Progressive JPEG rendering

DEMO: link here
Progressive JPEGs are special kind of JPEGs which has to undergo few processes to create progressive JPEG from normal JPEG. The progressive JPEGs render in a different way – interlaced. Meaning, all the rows are rendered with first with minimum detail and as download progresses, the quality of image improves.


As you can see, the entire picture is visible right from the time page is loaded except the data is fetched continuously to enhance the picture.

Both, baseline and progressive will delay the load event.

Creating Progressive Images (Mac OS X)

jpegtran -copy none -optimize hawkeye-original.jpg > hawkeye-opt.jpg
jpegtran -copy none -progressive hawkeye-opt.jpg > hawkeye-progressive.jpg

Progressive takes almost the same computation memory and won’t bring the browser down. However, JPEGs are a compressed format and progressive is much more optimized in it but this cannot be said for other formats. PNG renders better than JPEG in progressive.

Simulate Progressive with JS

DEMO: link here
This is an idea to load the cheapest version of the image first and in a separate thread update with a HD version.





The image attribute should have low quality src and a reference to high quality src for us to load later.

     <img refresh="<?php echo time(); ?>" src="<?php echo time(); ?>" width="100%">

On document ready, create a timeout thread to update the src:

$(document).ready(function() {
     window.setTimeout(function() {
           $('img[refresh]').each(function(idx, element) {
                 var refreshURL = $(element).attr('refresh');
                 $(element).attr('src', refreshURL);
     }, 200);

With this JS simulation, we get a better user experience and document load is fired right after the low quality version is loaded. The only disadvantage is, increased network traffic with small and HD version loading for every image. However, if it is used for only HD images on the page, this is an great approach.


This tutorial will help you learn many things – how to use MongoLab API for CRUD operations, how to get browser info and version and how to use google charts. What we are going to achieve is, to create a real-time page which keeps updating the hits with browser info and also renders the page with the stats.



You should at least know what MongoDB is and the flexibility it offers. You can read it right here. MongoLab is the cloud API provider for MongoDB. It also provides a REST interface for the same. Opening a account is free and so I would advise you to get one in case if you wanted to try MongoLab in your small projects. Do NOT try and use the key I used in my JavaScript. It’s not going to cost me anything because its a free account but again, I would have to manually login and clear those items if you use my ID for your demo apps :).

Storing browser info

The idea is to figure out the browser name and version and if it is already in DB, just increment the hit number else insert a new row.

    Util method to get browserName and browserVersion from navigator. Source:
navigator.sayswho = (function () {
    var N = navigator.appName,
        ua = navigator.userAgent,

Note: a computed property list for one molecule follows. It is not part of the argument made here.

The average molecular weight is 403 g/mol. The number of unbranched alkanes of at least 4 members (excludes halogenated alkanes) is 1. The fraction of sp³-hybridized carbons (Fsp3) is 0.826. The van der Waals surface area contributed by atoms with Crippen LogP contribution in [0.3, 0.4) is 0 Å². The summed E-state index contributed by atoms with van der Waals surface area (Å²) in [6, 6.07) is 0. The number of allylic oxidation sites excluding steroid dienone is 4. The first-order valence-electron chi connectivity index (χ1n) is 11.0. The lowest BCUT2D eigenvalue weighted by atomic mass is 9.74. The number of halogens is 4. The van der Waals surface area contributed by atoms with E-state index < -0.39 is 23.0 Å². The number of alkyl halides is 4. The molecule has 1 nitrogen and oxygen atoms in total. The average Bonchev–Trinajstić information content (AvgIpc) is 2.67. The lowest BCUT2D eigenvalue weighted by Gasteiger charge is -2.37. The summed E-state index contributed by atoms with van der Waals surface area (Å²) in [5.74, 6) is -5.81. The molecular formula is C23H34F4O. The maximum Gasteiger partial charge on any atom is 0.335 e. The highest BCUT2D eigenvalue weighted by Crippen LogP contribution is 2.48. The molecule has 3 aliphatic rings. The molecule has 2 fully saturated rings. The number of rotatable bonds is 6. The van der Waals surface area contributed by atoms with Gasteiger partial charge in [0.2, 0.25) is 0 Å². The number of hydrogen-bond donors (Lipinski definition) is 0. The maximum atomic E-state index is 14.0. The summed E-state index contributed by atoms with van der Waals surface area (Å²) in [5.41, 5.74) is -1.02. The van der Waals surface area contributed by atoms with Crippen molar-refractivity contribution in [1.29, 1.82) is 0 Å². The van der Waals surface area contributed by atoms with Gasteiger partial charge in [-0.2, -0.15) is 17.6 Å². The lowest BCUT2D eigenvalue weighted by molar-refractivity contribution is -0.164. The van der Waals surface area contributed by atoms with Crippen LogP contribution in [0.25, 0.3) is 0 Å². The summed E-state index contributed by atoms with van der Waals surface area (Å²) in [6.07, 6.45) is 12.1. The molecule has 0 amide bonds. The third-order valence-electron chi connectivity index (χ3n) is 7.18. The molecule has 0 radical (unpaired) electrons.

var M = ua.match(/(opera|chrome|safari|firefox|msie)\/?\s*(\.?\d+(\.\d+)*)/i);
    if (M &amp;&amp; (tem = ua.match(/version\/([\.\d]+)/i)) != null) M[2] = tem[1];
    M = M ? [M[1], M[2]] : [N, navigator.appVersion, '-?'];
    return M;
if (navigator.sayswho.length &gt; 1) {
    navigator.cBrowserName = navigator.sayswho[0];
    navigator.cBrowserVersion = navigator.sayswho[1];

Now you do have browser name and version after the above steps. The task is to figure out whether the row is already present in DB or not. Querying the DB is easy with JavaScript but it is a shame that you can’t do that for commercial website because people will use the key to query your DB directly.

$.ajax( { url: "<YOUR_KEY>&q=" + queryStr,
        type: "GET",
        contentType: "application/json",
        async: true,
        timeout: 5000,
        success: function (data) {
        error: function (xhr, status, err) {}

The insert and update code is pretty straightforward.

function updateDB(browser, version, hits) {
    var queryObj = {"browser": browser, "version": version};
    var queryStr = JSON.stringify(queryObj);
    // API Key needs to be changed to yours. This key is, however, a free limited space key and you can get one for yourself.
    // : Sign up and get 500MB free.
    $.ajax( { url: '<YOUR_KEY>&q=' + queryStr,
        data: JSON.stringify( { "$set" : { "hits" : hits } } ),
        type: "PUT",
        contentType: "application/json"
    Insert the new browser info here.
function insertToDB(browser, version) {
    // API Key needs to be changed to yours. This key is, however, a free limited space key and you can get one for yourself.
    // : Sign up and get 500MB free.
    $.ajax( { url: "<YOUR_KEY>",
        data: JSON.stringify( { "browser" : browser, "version" : version, "hits" : 1} ),
        type: "POST",
        contentType: "application/json"

The posting part is now over.

Get browser stats

Let’s query the DB with browser name as sort order.

$.ajax( { url: "<YOUR_KEY>&s="+queryStr,
    type: "GET",
    contentType: "application/json",
    async: true,
    timeout: 5000,
    success: function (data) {
    error: function (xhr, status, err) { }

Google charts is a fantastic API to display charts. It is the easiest way and also the best I’ve seen.

google.load("visualization", "1", {packages:["corechart"]});
// after query
var data = google.visualization.arrayToDataTable(browserData);
var options = {title: 'Browser Stats'};
var chart = new google.visualization.PieChart(document.getElementById('chart_div'));
chart.draw(data, options);

That’s it folks! Take a look at demo here.